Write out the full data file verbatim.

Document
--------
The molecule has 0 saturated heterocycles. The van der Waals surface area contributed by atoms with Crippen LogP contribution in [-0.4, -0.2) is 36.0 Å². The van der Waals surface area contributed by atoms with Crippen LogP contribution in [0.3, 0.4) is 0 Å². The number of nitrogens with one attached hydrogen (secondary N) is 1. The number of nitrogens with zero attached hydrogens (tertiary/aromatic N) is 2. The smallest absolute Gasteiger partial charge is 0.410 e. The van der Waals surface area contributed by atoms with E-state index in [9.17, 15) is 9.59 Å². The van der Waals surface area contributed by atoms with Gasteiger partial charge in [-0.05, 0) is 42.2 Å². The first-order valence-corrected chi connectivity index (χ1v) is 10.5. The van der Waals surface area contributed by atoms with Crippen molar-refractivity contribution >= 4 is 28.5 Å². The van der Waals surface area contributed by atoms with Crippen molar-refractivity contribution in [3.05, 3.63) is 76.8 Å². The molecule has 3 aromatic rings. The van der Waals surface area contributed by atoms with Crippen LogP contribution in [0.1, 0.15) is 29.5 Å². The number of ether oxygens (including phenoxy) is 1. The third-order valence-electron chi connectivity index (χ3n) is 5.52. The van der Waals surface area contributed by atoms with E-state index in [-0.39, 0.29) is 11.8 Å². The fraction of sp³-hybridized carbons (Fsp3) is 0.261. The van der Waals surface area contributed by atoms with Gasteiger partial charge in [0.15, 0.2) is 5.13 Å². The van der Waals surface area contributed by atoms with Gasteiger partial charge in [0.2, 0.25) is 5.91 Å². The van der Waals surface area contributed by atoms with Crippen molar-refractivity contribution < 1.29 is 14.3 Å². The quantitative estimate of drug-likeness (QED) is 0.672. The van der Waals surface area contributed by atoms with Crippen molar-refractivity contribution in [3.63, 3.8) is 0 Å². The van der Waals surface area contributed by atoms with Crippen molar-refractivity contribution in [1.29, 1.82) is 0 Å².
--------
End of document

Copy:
The molecule has 0 saturated heterocycles. The van der Waals surface area contributed by atoms with Crippen LogP contribution in [-0.4, -0.2) is 36.0 Å². The van der Waals surface area contributed by atoms with Crippen LogP contribution in [0.3, 0.4) is 0 Å². The number of nitrogens with one attached hydrogen (secondary N) is 1. The number of nitrogens with zero attached hydrogens (tertiary/aromatic N) is 2. The smallest absolute Gasteiger partial charge is 0.410 e. The van der Waals surface area contributed by atoms with E-state index in [9.17, 15) is 9.59 Å². The van der Waals surface area contributed by atoms with Gasteiger partial charge in [-0.05, 0) is 42.2 Å². The first-order valence-corrected chi connectivity index (χ1v) is 10.5. The van der Waals surface area contributed by atoms with Crippen molar-refractivity contribution >= 4 is 28.5 Å². The van der Waals surface area contributed by atoms with Crippen molar-refractivity contribution in [3.05, 3.63) is 76.8 Å². The molecule has 3 aromatic rings. The van der Waals surface area contributed by atoms with Crippen LogP contribution in [0.1, 0.15) is 29.5 Å². The number of ether oxygens (including phenoxy) is 1. The third-order valence-electron chi connectivity index (χ3n) is 5.52. The van der Waals surface area contributed by atoms with E-state index in [-0.39, 0.29) is 11.8 Å². The fraction of sp³-hybridized carbons (Fsp3) is 0.261. The van der Waals surface area contributed by atoms with Gasteiger partial charge in [0.15, 0.2) is 5.13 Å². The van der Waals surface area contributed by atoms with Gasteiger partial charge in [0.2, 0.25) is 5.91 Å². The van der Waals surface area contributed by atoms with Crippen molar-refractivity contribution < 1.29 is 14.3 Å². The quantitative estimate of drug-likeness (QED) is 0.672. The van der Waals surface area contributed by atoms with Crippen molar-refractivity contribution in [3.63, 3.8) is 0 Å². The van der Waals surface area contributed by atoms with Crippen molar-refractivity contribution in [1.29, 1.82) is 0 Å².